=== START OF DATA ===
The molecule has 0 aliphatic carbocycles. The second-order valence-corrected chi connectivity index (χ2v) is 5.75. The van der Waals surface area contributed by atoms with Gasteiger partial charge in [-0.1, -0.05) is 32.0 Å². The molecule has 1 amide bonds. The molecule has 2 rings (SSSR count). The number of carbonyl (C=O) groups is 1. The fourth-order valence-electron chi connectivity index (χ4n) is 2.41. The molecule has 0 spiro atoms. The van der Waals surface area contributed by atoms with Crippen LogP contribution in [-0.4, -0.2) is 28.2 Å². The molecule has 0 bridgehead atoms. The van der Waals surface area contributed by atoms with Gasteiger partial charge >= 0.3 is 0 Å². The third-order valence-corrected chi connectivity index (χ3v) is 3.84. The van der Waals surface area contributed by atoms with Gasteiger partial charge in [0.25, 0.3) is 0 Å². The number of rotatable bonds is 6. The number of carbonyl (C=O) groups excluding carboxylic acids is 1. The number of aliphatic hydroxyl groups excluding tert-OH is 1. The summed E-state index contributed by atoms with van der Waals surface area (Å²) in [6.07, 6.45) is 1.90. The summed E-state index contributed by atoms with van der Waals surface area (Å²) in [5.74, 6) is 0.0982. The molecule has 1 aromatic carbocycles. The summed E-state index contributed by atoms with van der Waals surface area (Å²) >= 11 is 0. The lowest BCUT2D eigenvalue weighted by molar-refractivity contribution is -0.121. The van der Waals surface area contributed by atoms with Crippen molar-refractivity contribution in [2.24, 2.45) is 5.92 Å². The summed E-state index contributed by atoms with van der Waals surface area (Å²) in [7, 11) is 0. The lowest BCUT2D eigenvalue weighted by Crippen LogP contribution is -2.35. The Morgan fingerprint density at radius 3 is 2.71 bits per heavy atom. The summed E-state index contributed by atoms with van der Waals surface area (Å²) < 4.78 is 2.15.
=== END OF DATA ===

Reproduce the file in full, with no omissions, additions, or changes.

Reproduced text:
The molecule has 0 aliphatic carbocycles. The second-order valence-corrected chi connectivity index (χ2v) is 5.75. The van der Waals surface area contributed by atoms with Gasteiger partial charge in [-0.1, -0.05) is 32.0 Å². The molecule has 1 amide bonds. The molecule has 2 rings (SSSR count). The number of carbonyl (C=O) groups is 1. The fourth-order valence-electron chi connectivity index (χ4n) is 2.41. The molecule has 0 spiro atoms. The van der Waals surface area contributed by atoms with Crippen LogP contribution in [-0.4, -0.2) is 28.2 Å². The molecule has 0 bridgehead atoms. The van der Waals surface area contributed by atoms with Gasteiger partial charge >= 0.3 is 0 Å². The third-order valence-corrected chi connectivity index (χ3v) is 3.84. The van der Waals surface area contributed by atoms with Gasteiger partial charge in [0.25, 0.3) is 0 Å². The number of rotatable bonds is 6. The number of carbonyl (C=O) groups excluding carboxylic acids is 1. The number of aliphatic hydroxyl groups excluding tert-OH is 1. The summed E-state index contributed by atoms with van der Waals surface area (Å²) in [6.07, 6.45) is 1.90. The summed E-state index contributed by atoms with van der Waals surface area (Å²) in [5.74, 6) is 0.0982. The molecule has 1 aromatic carbocycles. The summed E-state index contributed by atoms with van der Waals surface area (Å²) >= 11 is 0. The lowest BCUT2D eigenvalue weighted by molar-refractivity contribution is -0.121. The van der Waals surface area contributed by atoms with Crippen molar-refractivity contribution in [2.24, 2.45) is 5.92 Å². The summed E-state index contributed by atoms with van der Waals surface area (Å²) in [7, 11) is 0. The lowest BCUT2D eigenvalue weighted by Crippen LogP contribution is -2.35. The Morgan fingerprint density at radius 3 is 2.71 bits per heavy atom. The summed E-state index contributed by atoms with van der Waals surface area (Å²) < 4.78 is 2.15.